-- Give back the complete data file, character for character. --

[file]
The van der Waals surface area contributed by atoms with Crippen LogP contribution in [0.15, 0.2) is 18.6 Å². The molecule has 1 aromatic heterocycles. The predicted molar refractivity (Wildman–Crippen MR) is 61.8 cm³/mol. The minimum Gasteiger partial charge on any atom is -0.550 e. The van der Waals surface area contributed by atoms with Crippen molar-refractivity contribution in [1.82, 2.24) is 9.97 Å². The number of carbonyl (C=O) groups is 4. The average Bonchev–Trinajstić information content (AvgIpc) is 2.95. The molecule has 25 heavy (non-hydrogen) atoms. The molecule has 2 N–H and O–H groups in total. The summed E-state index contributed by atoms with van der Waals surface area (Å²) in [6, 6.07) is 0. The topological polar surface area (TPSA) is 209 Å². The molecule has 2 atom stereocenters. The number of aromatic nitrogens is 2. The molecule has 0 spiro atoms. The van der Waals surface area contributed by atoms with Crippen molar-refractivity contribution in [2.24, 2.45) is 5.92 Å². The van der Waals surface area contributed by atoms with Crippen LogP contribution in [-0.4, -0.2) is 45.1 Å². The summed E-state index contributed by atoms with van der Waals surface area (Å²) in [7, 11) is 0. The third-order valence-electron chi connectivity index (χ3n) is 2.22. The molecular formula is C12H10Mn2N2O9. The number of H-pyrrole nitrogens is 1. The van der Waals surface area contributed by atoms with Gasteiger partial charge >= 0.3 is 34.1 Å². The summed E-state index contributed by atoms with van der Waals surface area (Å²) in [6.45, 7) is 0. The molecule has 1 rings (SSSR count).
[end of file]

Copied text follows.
The van der Waals surface area contributed by atoms with Crippen LogP contribution in [0.15, 0.2) is 18.6 Å². The molecule has 1 aromatic heterocycles. The predicted molar refractivity (Wildman–Crippen MR) is 61.8 cm³/mol. The minimum Gasteiger partial charge on any atom is -0.550 e. The van der Waals surface area contributed by atoms with Crippen molar-refractivity contribution in [1.82, 2.24) is 9.97 Å². The number of carbonyl (C=O) groups is 4. The average Bonchev–Trinajstić information content (AvgIpc) is 2.95. The molecule has 25 heavy (non-hydrogen) atoms. The molecule has 2 N–H and O–H groups in total. The summed E-state index contributed by atoms with van der Waals surface area (Å²) in [6, 6.07) is 0. The topological polar surface area (TPSA) is 209 Å². The molecule has 2 atom stereocenters. The number of aromatic nitrogens is 2. The molecule has 0 spiro atoms. The van der Waals surface area contributed by atoms with Crippen molar-refractivity contribution in [2.24, 2.45) is 5.92 Å². The van der Waals surface area contributed by atoms with Crippen LogP contribution in [-0.4, -0.2) is 45.1 Å². The summed E-state index contributed by atoms with van der Waals surface area (Å²) in [7, 11) is 0. The third-order valence-electron chi connectivity index (χ3n) is 2.22. The molecular formula is C12H10Mn2N2O9. The number of H-pyrrole nitrogens is 1. The van der Waals surface area contributed by atoms with Gasteiger partial charge >= 0.3 is 34.1 Å². The summed E-state index contributed by atoms with van der Waals surface area (Å²) in [6.45, 7) is 0. The molecule has 1 rings (SSSR count).